This would add an extra burden to days that were already logistically complicated for many working parents. For example, Jenn Ragan, a mom in Lake Tahoe, owns a snow-removal business, so she’s always been busiest when it snows. “There’s more that goes into a snow day than just kids playing. Teachers, parents, everyone—they’re shoveling or blowing their driveways,” she told us.
But not all families are sad to lose traditional snow days. Melissa Siig, a mom of three kids in Lake Tahoe, told us that, during the pandemic, a snow day is “not as exciting and special as it used to be. It was almost like Christmas.” Many students have now spent almost a full year mostly stuck inside, and a snow day—once an excuse to stay home and relax—is not very different from a typical pandemic day. Siig’s daughter, Kaya, 14, said that her school sometimes adds days to the end of the year to compensate for snow days, so doing away with them could mean an earlier summer vacation.
Their district, which has partially returned to the classroom in a hybrid model, is responding to bad weather with both distance-learning days and traditional snow days, depending on how bad that weather is. During a big storm in January, Carmen Diaz Ghysels, the superintendent of the Tahoe Truckee Unified School District, called three snow days: the first two as distance learning, and the last a traditional one to accommodate teachers who had lost internet access. Ghysels is unsure whether the district will continue to have remote-learning “snow days” post-pandemic, since the state’s board of education has not announced whether distance learning is approved for the next school year. She’s also aware that many community members feel strongly about preserving the days off, and wants to hear from them before making a decision.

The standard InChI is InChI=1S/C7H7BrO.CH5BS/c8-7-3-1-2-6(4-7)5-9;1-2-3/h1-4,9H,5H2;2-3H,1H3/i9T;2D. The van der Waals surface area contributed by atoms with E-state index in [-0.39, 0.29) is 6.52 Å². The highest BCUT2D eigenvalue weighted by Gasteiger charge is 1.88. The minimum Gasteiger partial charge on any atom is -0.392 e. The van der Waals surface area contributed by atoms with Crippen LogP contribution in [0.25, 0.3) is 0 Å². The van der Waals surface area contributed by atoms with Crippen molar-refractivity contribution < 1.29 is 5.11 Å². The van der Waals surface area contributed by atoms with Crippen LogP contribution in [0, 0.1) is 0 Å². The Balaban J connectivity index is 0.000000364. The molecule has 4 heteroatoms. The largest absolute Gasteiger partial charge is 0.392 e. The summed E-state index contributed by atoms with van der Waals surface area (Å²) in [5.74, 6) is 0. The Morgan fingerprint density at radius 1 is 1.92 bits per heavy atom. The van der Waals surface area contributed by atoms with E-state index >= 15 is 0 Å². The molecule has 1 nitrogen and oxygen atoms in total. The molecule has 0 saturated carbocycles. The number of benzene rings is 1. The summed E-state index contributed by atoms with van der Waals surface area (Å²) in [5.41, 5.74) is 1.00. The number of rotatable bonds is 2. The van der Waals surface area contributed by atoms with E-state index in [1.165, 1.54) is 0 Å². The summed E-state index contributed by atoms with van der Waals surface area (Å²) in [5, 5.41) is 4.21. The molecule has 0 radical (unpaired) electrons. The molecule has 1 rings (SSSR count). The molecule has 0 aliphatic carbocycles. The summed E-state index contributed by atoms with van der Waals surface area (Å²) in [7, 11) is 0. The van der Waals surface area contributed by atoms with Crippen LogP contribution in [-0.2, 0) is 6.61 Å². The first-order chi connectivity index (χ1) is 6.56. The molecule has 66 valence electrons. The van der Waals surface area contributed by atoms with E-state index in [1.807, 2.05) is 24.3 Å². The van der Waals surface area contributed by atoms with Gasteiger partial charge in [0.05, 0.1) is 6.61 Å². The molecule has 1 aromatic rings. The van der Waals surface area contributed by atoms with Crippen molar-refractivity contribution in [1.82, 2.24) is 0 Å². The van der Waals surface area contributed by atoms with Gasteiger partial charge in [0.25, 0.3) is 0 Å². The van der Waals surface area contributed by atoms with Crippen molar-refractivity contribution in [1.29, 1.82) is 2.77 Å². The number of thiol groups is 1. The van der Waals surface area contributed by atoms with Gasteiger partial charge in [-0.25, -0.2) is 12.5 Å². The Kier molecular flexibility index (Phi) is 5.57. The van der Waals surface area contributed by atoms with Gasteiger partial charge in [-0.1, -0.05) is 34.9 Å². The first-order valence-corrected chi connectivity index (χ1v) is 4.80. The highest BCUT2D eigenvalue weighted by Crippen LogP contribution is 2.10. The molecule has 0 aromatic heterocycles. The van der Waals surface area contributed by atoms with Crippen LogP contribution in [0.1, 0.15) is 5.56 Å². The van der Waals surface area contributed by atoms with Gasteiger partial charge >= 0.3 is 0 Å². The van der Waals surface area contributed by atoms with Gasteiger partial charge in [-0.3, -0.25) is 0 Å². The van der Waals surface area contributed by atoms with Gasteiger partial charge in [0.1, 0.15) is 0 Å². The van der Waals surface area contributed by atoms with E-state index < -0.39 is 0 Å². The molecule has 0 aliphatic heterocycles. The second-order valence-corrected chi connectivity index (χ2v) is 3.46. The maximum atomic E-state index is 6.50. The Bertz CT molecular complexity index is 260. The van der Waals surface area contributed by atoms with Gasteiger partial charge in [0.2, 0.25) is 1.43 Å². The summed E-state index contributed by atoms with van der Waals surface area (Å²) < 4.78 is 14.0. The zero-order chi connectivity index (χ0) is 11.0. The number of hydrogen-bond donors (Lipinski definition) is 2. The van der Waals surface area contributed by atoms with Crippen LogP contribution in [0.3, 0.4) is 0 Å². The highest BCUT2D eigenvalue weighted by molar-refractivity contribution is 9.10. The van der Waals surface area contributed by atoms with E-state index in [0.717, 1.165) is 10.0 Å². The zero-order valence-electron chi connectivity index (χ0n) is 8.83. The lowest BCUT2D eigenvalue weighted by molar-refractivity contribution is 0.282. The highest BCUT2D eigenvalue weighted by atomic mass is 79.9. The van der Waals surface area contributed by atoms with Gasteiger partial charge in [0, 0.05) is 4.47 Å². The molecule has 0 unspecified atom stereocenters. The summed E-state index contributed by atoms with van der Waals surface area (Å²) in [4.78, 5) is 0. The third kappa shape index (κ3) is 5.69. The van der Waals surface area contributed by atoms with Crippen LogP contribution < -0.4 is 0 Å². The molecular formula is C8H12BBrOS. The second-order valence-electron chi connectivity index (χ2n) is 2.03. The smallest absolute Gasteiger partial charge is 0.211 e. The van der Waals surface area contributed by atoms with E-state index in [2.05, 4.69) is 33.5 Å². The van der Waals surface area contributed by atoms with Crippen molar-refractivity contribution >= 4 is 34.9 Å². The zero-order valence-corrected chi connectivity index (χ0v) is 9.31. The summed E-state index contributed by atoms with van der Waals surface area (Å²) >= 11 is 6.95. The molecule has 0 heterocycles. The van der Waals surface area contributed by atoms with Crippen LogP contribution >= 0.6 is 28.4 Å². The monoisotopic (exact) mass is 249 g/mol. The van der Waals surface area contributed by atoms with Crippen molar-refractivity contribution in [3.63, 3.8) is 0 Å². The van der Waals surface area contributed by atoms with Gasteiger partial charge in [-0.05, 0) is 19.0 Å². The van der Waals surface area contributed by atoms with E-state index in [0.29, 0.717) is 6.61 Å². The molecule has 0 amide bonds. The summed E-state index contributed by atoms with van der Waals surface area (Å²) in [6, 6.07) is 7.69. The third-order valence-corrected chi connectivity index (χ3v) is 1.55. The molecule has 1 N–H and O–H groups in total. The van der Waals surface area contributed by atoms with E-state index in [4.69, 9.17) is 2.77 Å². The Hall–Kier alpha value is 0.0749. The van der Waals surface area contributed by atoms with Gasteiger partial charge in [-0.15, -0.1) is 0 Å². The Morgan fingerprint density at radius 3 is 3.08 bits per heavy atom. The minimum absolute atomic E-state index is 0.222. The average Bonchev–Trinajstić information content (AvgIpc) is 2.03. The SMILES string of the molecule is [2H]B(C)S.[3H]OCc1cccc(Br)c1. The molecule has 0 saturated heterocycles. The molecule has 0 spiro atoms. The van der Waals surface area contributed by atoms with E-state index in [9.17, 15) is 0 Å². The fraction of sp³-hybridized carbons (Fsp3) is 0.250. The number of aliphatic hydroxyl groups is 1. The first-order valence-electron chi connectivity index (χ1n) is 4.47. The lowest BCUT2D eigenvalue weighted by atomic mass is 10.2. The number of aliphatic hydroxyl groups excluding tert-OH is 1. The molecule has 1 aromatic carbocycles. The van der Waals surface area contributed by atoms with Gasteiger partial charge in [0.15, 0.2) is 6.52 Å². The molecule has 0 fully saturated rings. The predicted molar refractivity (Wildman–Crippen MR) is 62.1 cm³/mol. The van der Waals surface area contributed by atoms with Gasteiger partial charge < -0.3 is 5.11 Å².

Other superintendents, such as Bondy Shay Gibson of Jefferson County Schools in West Virginia, are also attuned to their community’s feelings toward snow days. In December, Gibson canceled classes so that students could enjoy the first snow of the school year and take a break. In the future, however, Gibson told us, students may be asked to attend classes remotely on snowy days. “You have to have some balance,” she said. “We have huge expectations of kids these days, and every once in a while, you’ve just got to put grace before grades and let them enjoy being a kid, because it goes by pretty fast.”
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For many, including Gibson, saving a beloved tradition has turned out to be good press. On social media, thousands of people shared the letter Gibson wrote announcing the December day off, which declared that in a difficult year, “this is one thing our kids won’t lose.” A superintendent in Indiana jokingly assigned students snowball fights as homework for their day off. The Mahwah school district in New Jersey announced that it would keep snow days to “maintain the hope of children.” Campbell’s Soup made the effort corporate with a #SavetheSnowDay campaign. The company, which has partnered with Mahwah, aims to “preserve and protect our most magical of winter birthrights,” and, of course, peddle canned goods at the same time.